module.exports = (request, response) => {
        const now = new Date().toString()
        response
          .type('html')
          .end(now)
      }
      

      Finally, run the site command in the demo folder and visit https://localhost/date.

      A dynamic DotJS route. Refresh the page to see it update.

      You should see the current date.

      Refresh and you should see the date update. Congratulations, you just created your first dynamic web site using Site.js.

      (Seriously.)

      What magic is this?

      I call it DotJS.

      DotJS maps JavaScript modules defined in .js files (see what I did there?) to web routes on your web site in a manner that will be familiar to anyone who has ever used PHP.

      In our example, DotJS knows that we want the file defined at .dynamic/date.js to be served at the address https://localhost/date.

      If we’d wanted our dynamic page to be available from https://localhost/date-and-time instead, we would have defined our route in .dynamic/date-and-time.js.3

      Using DotJS, all you have to do is write the logic for your web app. Everything else, including creating a secure HTTPS and WebSocket server for you and registering your routes, etc., is handled for you by Site.js.

      Furthermore, there is no magic here. Under the hood, these are simply plain old tried-and-tested Express routes.4 Site.js contains Node.js so you can do anything in your dynamic routes that you can do with Node.js – including using node modules – without installing Node.js.

      When you’re ready to move on, press Ctrl C to stop the Site.js server.

    4. Did someone mention a chat app?

      OK, OK, I know I’m taking the scenic route but I wanted to introduce you to the basic concepts of Site.js before getting to the chat app so you have a solid foundation to build on.

      Site.js, as you might have guessed, is not limited to HTTPS routes. You can also create secure WebSocket routes. And you can use DotJS with WebSockets also.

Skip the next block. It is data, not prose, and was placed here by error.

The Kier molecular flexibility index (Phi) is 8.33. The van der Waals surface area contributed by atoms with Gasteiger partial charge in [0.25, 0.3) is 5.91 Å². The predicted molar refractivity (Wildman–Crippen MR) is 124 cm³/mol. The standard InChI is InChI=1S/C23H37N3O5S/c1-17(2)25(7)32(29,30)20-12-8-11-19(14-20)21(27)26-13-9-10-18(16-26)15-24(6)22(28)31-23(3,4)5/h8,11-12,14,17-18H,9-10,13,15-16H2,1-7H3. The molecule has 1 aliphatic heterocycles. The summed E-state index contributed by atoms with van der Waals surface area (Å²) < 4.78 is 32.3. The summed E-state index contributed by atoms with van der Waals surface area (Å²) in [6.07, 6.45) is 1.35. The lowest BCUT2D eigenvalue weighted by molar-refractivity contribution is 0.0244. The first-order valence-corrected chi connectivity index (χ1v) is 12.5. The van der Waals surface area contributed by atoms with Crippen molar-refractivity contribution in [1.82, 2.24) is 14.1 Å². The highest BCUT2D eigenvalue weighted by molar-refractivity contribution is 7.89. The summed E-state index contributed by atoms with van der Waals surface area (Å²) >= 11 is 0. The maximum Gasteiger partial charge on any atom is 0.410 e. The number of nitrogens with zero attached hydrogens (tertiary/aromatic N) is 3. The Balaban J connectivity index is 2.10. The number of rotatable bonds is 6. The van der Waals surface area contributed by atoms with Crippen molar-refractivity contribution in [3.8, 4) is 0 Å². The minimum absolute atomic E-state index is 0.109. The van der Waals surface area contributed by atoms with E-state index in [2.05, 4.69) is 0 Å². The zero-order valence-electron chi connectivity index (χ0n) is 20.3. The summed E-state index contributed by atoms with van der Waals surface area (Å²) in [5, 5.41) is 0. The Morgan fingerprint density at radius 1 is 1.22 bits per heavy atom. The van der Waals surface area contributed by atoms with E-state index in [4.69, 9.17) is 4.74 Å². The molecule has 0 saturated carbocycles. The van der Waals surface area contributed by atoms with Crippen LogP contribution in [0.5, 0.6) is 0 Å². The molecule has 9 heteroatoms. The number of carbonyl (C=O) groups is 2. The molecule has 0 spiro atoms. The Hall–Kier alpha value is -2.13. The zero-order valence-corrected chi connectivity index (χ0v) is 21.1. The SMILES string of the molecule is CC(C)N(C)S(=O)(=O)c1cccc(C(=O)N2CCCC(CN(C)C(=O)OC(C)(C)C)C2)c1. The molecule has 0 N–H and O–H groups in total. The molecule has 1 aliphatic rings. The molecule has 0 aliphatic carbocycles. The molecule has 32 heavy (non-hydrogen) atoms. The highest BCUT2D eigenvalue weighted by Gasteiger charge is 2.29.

Let’s start by creating and testing the back-end of the chat app and when we’re happy with it, we can cobble together a basic web interface for it.

      The chat server

      In your demo/.dynamic folder, create a new folder called .wss. This is the folder Site.js expects you to place WebSocket routes in.

      Then, in your .wss folder, create a file called chat.js.

      When you’re done, your directory structure should look like this:

      demo/
        ├ .index.html
        └ .dynamic
              ├ date.js
              └ .wss
                  └ chat.js

      Now type the following code into that file:

      module.exports = function (client, request) {
        client.room = this.setRoom(request)
        console.log(`New client connected to ${client.room}`)
      }
      

      The function you just wrote will be called any time a new client connects to our chat server at the /chat path (which will be available locally at wss://localhost/chat)5. In chat app parlance, what we’ve created is known as a “room.” So let’s try and join it and see what happens.

      Room for improvement

      To test our new room, run site in your demo folder and, once the server is running, open up a JavaScript console in your browser of choice and enter the following code:

      socket = new WebSocket('wss://localhost/chat')
      

      Now look in your terminal, you should see:

      New client connected to /chat
      We’ve connected… now what?

      So we’ve just made a successful connection to the /chat room. Now we need the server to listen for messages sent from connected clients and broadcast them to every other client in the same room.

      When you’re ready to move on, press Ctrl C to stop the Site.js server.

      Broadly speaking

      Modify the code in chat.js so that it matches the listing, below. The changed section is highlighted:

          module.exports = function (client, request) {
            client.room = this.setRoom(request)
            console.log(`New client connected to ${client.room}`)
      
            client.on('message', message => {
              this.broadcast(client, message)
            })
      
          }
      

      What we’re doing here is creating an event handler that listens for message events and then uses the broadcast method that all DotJS WebSocket routes have to fan the message out to the other clients connected to the same room.